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Recruitment and retention of US South Asians for an epidemiologic cohort: Experience from the MASALA study.
- Author(s): Kanaya, Alka M;
- Chang, Ann;
- Schembri, Michael;
- Puri-Taneja, Ankita;
- Srivastava, Shweta;
- Dave, Swapna S;
- Vijayakumar, Evangeline N;
- Qamar, Zubaida;
- Naik, Hemalatha D;
- Siddiqui, Faiza;
- Kandula, Namratha R
- et al.
Published Web Locationhttps://doi.org/10.1017/cts.2019.371
IntroductionThere are few longitudinal studies about South Asians (SAs) and little information about recruitment and retention approaches for this ethnic group.
MethodsWe followed 906 SAs enrolled in the Mediators of Atherosclerosis in South Asians Living in America (MASALA) cohort for 5 years. Surviving participants were invited for a second clinical exam from 2015 to 2018. A new wave of participants was recruited during 2017-2018. We assessed the yields from different methods of recruitment and retention.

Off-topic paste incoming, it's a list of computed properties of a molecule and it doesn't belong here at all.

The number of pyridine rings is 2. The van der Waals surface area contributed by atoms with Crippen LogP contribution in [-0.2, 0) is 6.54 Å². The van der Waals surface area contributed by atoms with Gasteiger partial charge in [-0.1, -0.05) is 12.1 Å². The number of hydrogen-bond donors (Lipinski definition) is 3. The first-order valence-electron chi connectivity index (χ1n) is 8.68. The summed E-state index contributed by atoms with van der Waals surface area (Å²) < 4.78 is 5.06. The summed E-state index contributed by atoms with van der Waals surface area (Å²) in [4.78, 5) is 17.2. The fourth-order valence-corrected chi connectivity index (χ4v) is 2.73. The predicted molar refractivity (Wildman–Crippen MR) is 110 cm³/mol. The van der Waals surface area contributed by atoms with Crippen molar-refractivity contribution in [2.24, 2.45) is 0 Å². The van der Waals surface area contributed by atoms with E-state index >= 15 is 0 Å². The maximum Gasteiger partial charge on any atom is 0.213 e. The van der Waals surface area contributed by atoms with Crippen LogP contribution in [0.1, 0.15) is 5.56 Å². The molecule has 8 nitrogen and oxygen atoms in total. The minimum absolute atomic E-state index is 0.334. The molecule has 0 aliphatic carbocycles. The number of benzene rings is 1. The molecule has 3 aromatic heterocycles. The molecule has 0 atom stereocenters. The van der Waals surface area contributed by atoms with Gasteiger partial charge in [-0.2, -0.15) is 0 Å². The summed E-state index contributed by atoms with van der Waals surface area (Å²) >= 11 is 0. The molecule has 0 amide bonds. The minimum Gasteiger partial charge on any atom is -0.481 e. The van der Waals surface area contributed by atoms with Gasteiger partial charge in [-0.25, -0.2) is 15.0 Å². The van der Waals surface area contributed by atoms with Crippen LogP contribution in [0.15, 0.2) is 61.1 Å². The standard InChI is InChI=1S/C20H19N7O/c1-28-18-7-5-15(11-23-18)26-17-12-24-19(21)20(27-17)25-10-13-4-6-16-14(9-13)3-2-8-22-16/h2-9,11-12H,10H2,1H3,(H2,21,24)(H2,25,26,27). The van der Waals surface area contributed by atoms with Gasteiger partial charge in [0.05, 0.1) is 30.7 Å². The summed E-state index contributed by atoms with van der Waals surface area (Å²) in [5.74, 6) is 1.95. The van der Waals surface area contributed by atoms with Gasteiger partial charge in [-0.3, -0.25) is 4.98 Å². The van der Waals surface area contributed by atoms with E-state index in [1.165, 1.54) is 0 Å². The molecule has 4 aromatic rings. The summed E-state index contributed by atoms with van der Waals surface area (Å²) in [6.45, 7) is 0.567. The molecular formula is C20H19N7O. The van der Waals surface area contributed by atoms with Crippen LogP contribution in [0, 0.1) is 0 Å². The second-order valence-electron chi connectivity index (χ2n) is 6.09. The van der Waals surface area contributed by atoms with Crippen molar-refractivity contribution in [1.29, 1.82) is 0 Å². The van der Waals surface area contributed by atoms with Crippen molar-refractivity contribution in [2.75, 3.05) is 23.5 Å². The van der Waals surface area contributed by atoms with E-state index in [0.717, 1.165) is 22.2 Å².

ResultsA total of 759 (83%) completed the second clinical exam, and 258 new participants were enrolled. Providing a nearby community hospital location for the study exam, offering cab/shared ride reimbursement, and conducting home visits were the most effective methods for enhancing retention. New participant recruitment targeted women and individuals with lower socioeconomic status, and we found that participant referrals and active community engagement were most effective. Mailing invitational letters to those identified by electronic health records had very low yield.
ConclusionRecruitment and retention strategies that address transportation barriers and increase community engagement will help increase the representation of SAs in health research.
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